This is a contributed post by Brianna Boles, author of “Technology’s Role in the Nonprofit Sector: Increasing Organizational Effectiveness and Efficiency through Technology Innovations” published in the Columbia Social Work Review.
The struggle is real.
Limited access to resources. High turnover. Burnout. If you work at a nonprofit, this cycle is all too familiar. And if you haven’t seen this tumblr, then you need to check it out. Frustrations within the nonprofit sector are all over the place!
Despite the abundant need for technology to develop efficient and effective operational functioning, many small and medium nonprofits simply don’t have the staff, expertise, or budget to allocate further resources to technology. According to a John Hopkins study, technology spending averages less than 4.2% of nonprofits’ annual budgets.
So why aren’t we – as consultants, funders, stakeholders, community members, nonprofit employees – doing anything about it?
The truth is, some folks are. No, really. And there is a common thread amongst change efforts. These solutions connect to something that nonprofit employees probably use more in their personal lives than they do at work: technology.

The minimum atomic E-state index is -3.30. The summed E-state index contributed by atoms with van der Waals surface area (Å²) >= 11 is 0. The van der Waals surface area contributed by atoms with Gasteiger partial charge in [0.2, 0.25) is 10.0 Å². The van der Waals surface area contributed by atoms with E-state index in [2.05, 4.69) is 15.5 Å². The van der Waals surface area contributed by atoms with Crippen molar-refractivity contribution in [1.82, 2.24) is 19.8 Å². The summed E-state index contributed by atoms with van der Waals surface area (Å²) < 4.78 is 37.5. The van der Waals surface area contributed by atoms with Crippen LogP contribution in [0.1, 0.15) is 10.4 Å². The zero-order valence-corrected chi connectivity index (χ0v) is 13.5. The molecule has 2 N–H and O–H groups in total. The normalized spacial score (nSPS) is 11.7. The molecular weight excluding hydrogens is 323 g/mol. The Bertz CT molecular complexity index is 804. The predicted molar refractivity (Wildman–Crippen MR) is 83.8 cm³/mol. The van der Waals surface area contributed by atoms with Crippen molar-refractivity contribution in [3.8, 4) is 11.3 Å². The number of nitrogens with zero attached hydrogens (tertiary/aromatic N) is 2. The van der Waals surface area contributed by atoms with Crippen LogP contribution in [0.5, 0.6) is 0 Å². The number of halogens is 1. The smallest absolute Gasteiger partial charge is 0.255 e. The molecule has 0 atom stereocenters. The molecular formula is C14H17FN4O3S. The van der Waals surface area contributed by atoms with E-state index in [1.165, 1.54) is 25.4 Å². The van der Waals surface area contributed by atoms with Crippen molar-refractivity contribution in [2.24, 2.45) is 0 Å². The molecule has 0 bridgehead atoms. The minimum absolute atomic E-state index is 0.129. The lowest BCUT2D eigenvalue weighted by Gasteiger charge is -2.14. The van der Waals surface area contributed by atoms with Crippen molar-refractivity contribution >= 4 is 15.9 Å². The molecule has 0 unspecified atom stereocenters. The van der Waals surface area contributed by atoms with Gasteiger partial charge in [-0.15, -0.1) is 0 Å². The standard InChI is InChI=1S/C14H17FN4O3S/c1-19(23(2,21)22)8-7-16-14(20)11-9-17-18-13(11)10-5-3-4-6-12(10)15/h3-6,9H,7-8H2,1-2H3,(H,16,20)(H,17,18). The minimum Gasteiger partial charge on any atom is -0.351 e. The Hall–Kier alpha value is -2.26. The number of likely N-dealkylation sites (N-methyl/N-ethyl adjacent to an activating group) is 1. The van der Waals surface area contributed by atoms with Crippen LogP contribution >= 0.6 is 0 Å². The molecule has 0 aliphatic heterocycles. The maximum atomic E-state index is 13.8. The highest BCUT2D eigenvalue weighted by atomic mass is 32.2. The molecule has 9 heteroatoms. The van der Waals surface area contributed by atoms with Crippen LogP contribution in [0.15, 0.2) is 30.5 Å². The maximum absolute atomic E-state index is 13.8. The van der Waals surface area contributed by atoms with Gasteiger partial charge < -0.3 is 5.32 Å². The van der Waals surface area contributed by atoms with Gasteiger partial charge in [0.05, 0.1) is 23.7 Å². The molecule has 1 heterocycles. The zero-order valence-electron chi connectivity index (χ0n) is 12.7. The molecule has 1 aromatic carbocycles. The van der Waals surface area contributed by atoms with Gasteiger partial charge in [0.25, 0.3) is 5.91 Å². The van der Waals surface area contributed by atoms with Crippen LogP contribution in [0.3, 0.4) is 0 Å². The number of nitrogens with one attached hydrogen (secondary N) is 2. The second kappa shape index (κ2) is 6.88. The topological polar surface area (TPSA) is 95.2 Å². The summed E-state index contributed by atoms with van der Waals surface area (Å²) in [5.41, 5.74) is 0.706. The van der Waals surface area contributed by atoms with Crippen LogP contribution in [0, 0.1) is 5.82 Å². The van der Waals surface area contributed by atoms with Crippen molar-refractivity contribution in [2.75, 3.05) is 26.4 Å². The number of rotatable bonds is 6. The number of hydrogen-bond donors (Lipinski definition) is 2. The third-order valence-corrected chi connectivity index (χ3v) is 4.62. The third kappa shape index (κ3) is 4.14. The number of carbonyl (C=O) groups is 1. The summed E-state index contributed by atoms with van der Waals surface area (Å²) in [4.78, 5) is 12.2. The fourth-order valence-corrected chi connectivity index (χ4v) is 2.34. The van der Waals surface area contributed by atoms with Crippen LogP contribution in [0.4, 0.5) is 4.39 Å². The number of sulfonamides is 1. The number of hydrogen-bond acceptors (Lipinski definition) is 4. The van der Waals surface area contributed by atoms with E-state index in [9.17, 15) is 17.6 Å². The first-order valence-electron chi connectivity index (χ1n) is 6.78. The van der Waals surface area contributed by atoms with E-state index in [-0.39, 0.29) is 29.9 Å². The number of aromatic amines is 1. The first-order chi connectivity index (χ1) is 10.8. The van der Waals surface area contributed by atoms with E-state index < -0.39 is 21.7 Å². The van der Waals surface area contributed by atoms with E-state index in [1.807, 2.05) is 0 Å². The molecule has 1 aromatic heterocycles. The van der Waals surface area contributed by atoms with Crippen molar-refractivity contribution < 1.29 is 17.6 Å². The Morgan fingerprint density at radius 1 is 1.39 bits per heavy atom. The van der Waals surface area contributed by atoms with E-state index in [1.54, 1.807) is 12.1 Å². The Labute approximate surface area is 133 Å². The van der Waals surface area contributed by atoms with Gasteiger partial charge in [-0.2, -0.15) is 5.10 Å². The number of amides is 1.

I know, it’s a broad term. Technology can mean social media, CRM (customer relationship management) software, telecommunications, Internet, donor management… etc. But I really believe that the smarter use of more technology infused into the nonprofit sector has the power to upend and improve how employees work and, more importantly, scale how services are provided so that ultimately more clients can be reached.
If there’s one thing I could tell both funders and nonprofits it would be this: increasing technology uptake in the nonprofit sector will allow nonprofit organizations to provide more effective services through improved work processes. Knowing this, I wish that funding would start to be redirected toward technology initiatives at nonprofits. I wish that once funding was received, nonprofits would know what to do with their budgets and that all stakeholders would be receptive to the changes stemming from it.
But implanting technology into nonprofits isn’t as simple as signing up for a Facebook account. That’s why CoreTech Foundation is doing something about it, like listening to nonprofits needs and building solutions that make their lives easier, or developing innovative solutions to longstanding problems. CoreTech is bridging the knowledge gap by providing streamlined services to assist with the adoption and implementation of technology.
You can read more about CoreTech’s initiatives here, and learn more about technology’s role in the nonprofit sector in an article I wrote in the Columbia Social Work Review.